Seeking to boost foreign investments in India in a big way, the government on Wednesday gave nod to an investor-friendly policy on Foreign Direct Investment (FDI) in single-brand retail allowing 100 percent FDI via the automatic route.
While the intent of the government is not questionable, the timing of the decision has come under scrutiny from a section of experts. Is the 100 percent clearance a little late in the day considering that those who were serious about coming to India when FDI approval allowed 49 percent under automatic route, and for FDI beyond 49 percent and up to 100 percent through government approval route?
Opinion is divided among sector specialists and observers on the merits of the policy and a section pooh-poohed the government’s announcement. They argue that even at beyond 49 percent and up to 100 percent, there were not many takers.
The hullabaloo being created in this regard is political noise, many of them insist, claiming the government is only trying to score brownie points in lieu of the announcement. “If you had a number of companies wanting to enter the country, considering India is a large market, then you could say that easing it totally now would open the floodgates,” said a retail expert.
“The 100 percent FDI in single brand retail announcement is a complete misnomer,” said Arvind Singhal, chairman, Technopak Advisors, a Delhi-based management consulting firm. Singhal is of the opinion that whoever wanted to come to India have and does not see how the latest announcement would change the retail scenario in India.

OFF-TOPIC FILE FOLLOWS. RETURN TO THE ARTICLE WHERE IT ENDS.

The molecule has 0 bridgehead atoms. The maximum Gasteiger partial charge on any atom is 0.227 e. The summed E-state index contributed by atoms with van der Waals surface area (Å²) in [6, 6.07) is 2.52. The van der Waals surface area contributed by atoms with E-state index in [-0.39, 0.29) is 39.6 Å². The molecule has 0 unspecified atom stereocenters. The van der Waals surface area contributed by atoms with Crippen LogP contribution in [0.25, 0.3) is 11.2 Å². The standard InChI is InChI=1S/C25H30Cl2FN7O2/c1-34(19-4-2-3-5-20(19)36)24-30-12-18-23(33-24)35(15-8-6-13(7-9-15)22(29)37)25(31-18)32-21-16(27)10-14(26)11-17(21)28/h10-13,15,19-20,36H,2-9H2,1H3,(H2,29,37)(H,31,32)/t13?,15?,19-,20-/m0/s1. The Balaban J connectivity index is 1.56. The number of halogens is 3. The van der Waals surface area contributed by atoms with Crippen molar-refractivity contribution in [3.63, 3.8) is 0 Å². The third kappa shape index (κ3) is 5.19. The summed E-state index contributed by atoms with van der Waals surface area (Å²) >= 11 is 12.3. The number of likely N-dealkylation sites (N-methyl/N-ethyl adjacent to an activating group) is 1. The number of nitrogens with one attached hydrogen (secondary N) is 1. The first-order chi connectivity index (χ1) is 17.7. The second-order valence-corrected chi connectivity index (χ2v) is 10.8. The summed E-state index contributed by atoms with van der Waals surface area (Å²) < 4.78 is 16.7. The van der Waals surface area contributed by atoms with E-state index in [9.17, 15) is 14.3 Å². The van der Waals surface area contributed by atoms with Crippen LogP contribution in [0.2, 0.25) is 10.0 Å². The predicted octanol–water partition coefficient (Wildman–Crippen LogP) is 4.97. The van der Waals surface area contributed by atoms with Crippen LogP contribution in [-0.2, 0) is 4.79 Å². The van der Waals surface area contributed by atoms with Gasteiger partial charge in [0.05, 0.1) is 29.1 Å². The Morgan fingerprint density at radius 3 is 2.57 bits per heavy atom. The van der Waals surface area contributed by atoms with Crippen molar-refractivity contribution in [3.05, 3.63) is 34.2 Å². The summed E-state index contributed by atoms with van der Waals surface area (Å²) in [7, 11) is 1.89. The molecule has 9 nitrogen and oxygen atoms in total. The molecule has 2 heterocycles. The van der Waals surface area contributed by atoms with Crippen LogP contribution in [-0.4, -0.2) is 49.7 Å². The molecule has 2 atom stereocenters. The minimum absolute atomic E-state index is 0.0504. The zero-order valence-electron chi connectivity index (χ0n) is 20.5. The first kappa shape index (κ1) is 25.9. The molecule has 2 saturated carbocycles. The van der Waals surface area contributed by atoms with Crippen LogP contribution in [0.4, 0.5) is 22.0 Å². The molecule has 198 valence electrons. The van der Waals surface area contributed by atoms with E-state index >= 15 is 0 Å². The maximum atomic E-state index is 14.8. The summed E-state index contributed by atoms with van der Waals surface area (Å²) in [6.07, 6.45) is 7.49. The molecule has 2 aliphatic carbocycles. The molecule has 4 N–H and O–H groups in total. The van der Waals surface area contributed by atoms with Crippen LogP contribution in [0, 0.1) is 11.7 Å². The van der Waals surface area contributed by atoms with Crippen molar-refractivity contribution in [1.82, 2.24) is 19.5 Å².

Although the announcement by the government looks enticing at first sight, there are few riders. The government has decided to permit single brand retail trading entity to set off its incremental sourcing of goods from India for global operations during initial five years, beginning 1 April of the year of the opening of the first store against the mandatory sourcing requirement of 30 percent of purchases from India. Incremental sourcing would mean the increase in terms of value of such global sourcing from India for that single brand (in rupee terms) in a particular financial year over the preceding financial year, by the non-resident entities undertaking single brand retail trading entity either directly or through their group.
“The 30 percent local sourcing norm does not translate to too much,” Singhal said as big entities buy in huge numbers in India while some luxury brands don’t source from India at all. The 30 percent rule makes a difference to companies that are small in size, he said.
Singhal said that the big companies that have set up shop in India are Ikea and HM, to name a few. "It isn’t that billions of dollars has come to India with 49 percent FDI and I don’t see how the situation will change to bring in billions of dollars to India with this announcement," he said.
Echoing Singhal’s thoughts, Anil Talreja, partner, Deloitte Haskins & Sells LLP, said he does not expect anything to change much for retailers. “There won’t be much money or investment for it will all depend on the business model.”
To invest in a market like India, the company that wants to invest would have to have enough business here before it decides to invest. “Those who want to come to India have already done so. Many others have opted for the franchise route or done it through partnership,” Talreja said.